Schmuck of the Week

Do You Recognize the Copper Mountain Tucker's Tavern Stink Bomber?


The Schmuck of the Week braintrust seldom honors an unknown person.

When we bequeath the mantle of schmuckiness, we like to know who's receiving it.

But we're making an exception for the alleged Copper Mountain stink bomber, and not only because doing so gives us the rare opportunity to write the words "stink bomber."

He also deserves the nod for the length, width and breadth of the apparent grudge he holds against Tucker's Tavern, a popular Copper Mountain watering hole.


The man allegedly targeted the venue at around 9 p.m. on September 17, when the Summit County Sheriff's Office says he launched "a plastic bottle filled with an unknown putrid smelling liquid onto the patio."

This was hardly the first attack of its type, however. He's reportedly tried to make life smelly for the employees and patrons of the establishment for more than three years — and at this writing, law enforcement still has no clue about his identity despite images like the ones seen in this post.

The background of this olfactory war is provided by an article published last summer in the Summit Daily.

According to the paper, the first attack took place in March 2012, with eight more following through July 2014. (The sheriff's office is currently saying the latest incident was the sixth, but who's counting?)


While Tavern owner Jeff Christiansen speculates in the piece that the man's weapon of choice is "doe-in-heat urine" used in hunting, no one seems to know for sure. And the delivery methods vary.

On one occasion, for instance, the man apparently taped a jar filled with a "frozen mixture of the mystery liquid" to the underside of a bar chair, the Daily points out.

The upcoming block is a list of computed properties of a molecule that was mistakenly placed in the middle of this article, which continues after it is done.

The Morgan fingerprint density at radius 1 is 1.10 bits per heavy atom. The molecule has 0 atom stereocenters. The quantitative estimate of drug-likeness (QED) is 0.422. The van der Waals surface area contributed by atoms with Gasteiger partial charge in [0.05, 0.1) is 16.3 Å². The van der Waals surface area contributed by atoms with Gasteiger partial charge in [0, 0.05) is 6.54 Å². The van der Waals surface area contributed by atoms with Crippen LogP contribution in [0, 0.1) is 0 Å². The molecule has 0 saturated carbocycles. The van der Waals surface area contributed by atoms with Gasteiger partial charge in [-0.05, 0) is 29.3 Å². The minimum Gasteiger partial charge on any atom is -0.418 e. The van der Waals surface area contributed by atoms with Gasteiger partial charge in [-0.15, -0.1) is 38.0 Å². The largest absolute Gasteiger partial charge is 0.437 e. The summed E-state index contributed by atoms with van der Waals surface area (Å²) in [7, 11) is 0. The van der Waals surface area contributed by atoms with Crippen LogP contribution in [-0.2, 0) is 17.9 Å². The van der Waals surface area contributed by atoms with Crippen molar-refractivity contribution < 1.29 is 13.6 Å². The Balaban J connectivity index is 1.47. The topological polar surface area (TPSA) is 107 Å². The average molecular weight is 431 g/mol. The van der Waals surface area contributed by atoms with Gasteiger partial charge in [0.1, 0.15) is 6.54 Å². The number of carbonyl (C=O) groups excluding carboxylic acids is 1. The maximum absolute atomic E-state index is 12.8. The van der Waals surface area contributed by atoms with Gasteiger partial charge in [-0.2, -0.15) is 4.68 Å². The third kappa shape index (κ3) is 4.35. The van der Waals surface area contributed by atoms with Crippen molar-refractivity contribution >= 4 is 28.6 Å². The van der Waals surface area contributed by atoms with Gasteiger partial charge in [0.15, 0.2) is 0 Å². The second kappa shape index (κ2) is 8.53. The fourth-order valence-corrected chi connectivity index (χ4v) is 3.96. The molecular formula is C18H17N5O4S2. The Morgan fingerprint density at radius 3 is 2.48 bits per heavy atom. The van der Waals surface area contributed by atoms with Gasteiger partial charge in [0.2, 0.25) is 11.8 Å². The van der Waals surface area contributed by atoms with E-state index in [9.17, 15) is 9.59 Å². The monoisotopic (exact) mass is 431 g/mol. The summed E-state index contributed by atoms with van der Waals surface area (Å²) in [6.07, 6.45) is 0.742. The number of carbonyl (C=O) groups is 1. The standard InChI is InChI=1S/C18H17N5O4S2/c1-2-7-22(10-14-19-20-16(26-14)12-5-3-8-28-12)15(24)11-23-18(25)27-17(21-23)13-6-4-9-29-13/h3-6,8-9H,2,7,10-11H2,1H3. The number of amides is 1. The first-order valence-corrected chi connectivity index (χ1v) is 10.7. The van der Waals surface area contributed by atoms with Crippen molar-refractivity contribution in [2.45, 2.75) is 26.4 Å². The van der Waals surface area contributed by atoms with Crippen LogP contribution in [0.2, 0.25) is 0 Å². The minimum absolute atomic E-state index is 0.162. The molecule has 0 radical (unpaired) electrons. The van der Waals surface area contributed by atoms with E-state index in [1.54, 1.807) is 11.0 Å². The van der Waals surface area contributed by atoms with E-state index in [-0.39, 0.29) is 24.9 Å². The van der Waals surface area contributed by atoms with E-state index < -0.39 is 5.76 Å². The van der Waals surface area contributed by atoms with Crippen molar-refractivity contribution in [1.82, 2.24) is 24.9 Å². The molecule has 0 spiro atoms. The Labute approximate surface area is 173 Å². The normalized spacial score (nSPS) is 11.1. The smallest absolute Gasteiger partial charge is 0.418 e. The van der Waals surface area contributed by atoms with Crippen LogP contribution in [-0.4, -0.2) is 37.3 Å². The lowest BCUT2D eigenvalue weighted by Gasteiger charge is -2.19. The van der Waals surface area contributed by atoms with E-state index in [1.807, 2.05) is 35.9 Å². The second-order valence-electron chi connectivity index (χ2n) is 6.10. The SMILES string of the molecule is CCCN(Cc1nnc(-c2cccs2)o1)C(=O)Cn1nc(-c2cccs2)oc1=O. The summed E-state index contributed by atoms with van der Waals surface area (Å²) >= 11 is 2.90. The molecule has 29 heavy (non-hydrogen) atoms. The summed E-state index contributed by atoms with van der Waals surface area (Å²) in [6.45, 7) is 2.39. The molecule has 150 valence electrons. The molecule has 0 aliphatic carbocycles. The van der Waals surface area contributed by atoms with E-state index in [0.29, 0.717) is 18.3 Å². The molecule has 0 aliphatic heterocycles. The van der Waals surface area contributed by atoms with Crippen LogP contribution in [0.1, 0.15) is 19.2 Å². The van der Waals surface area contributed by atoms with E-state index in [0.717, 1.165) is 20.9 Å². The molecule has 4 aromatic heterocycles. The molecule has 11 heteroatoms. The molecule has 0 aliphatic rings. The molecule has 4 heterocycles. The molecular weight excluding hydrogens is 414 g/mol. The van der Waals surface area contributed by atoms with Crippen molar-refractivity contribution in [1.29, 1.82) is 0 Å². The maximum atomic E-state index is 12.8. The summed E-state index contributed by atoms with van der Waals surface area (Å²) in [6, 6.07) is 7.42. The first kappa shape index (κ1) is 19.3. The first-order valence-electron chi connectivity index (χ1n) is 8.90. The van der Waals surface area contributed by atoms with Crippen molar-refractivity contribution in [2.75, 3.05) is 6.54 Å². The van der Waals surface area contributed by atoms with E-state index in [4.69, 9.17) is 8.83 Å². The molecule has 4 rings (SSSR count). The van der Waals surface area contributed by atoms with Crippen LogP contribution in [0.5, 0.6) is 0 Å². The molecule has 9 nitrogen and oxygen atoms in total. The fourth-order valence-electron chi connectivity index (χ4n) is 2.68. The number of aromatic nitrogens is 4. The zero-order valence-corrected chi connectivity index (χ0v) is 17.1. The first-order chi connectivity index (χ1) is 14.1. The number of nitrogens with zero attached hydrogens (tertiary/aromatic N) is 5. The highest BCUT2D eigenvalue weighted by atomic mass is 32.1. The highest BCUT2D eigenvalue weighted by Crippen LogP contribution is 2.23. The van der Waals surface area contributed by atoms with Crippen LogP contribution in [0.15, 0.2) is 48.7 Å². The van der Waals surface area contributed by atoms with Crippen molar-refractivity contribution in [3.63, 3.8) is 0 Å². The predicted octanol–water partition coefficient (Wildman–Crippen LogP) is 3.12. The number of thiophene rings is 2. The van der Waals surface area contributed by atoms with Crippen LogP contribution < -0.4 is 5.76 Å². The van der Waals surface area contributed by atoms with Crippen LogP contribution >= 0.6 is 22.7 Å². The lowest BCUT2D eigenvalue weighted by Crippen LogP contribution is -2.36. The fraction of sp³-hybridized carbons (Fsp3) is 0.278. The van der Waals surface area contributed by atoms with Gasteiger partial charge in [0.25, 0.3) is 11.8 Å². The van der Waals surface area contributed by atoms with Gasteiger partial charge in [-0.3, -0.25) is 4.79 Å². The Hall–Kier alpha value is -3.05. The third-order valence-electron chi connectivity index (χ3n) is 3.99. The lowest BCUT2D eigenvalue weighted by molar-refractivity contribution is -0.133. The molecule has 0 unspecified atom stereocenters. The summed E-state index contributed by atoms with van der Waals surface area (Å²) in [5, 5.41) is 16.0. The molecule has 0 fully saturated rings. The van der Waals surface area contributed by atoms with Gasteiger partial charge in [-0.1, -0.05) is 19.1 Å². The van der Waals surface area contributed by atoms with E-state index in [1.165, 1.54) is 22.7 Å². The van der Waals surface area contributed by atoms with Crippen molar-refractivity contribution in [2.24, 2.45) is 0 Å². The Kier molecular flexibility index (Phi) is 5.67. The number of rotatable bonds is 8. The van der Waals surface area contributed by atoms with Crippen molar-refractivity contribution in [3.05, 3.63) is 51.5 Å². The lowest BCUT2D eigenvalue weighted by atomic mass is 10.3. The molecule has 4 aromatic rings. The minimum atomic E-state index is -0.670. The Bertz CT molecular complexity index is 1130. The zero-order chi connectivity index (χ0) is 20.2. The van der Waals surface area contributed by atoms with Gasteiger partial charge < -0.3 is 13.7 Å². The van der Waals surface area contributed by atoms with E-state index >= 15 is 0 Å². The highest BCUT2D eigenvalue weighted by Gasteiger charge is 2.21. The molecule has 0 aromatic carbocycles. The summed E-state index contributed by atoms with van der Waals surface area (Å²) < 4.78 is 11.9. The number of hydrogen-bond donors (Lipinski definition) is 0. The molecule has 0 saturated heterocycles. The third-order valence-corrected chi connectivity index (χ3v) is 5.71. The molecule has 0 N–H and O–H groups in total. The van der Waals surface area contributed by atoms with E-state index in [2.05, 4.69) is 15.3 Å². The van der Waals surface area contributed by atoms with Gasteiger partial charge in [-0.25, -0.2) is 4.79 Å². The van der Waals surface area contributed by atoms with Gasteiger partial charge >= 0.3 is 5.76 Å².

But whatever it is, the stuff stinks to high heaven, to quote Loudon Wainwright III's "Dead Skunk" — and it keeps coming despite plenty of efforts to stop it.

Christiansen installed a security camera in 2013 and passed along images of the suspect to law enforcement — but investigators weren't able to figure out who he was. The Tavern also posted a short video clip of the man on its Facebook page last summer (unfortunately, it's not embeddable). That didn't work, either.

Fortunately for the Tavern crew, the involvement of the sheriff's office seems more vigorous this time around. Investigators have circulated photos and a description of the man — an older Caucasian male last seen wearing a light-colored baseball cap, tan pants and a jacket that was either blue or green.

If you recognize the stink bomber, you're encouraged to reach out to the Summit County Sheriff’s Office at 970-423-8940 or [email protected]

Just follow your nose. It'll lead you straight to the Schmuck of the Week.

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Michael Roberts has written for Westword since October 1990, serving stints as music editor and media columnist. He currently covers everything from breaking news and politics to sports and stories that defy categorization.
Contact: Michael Roberts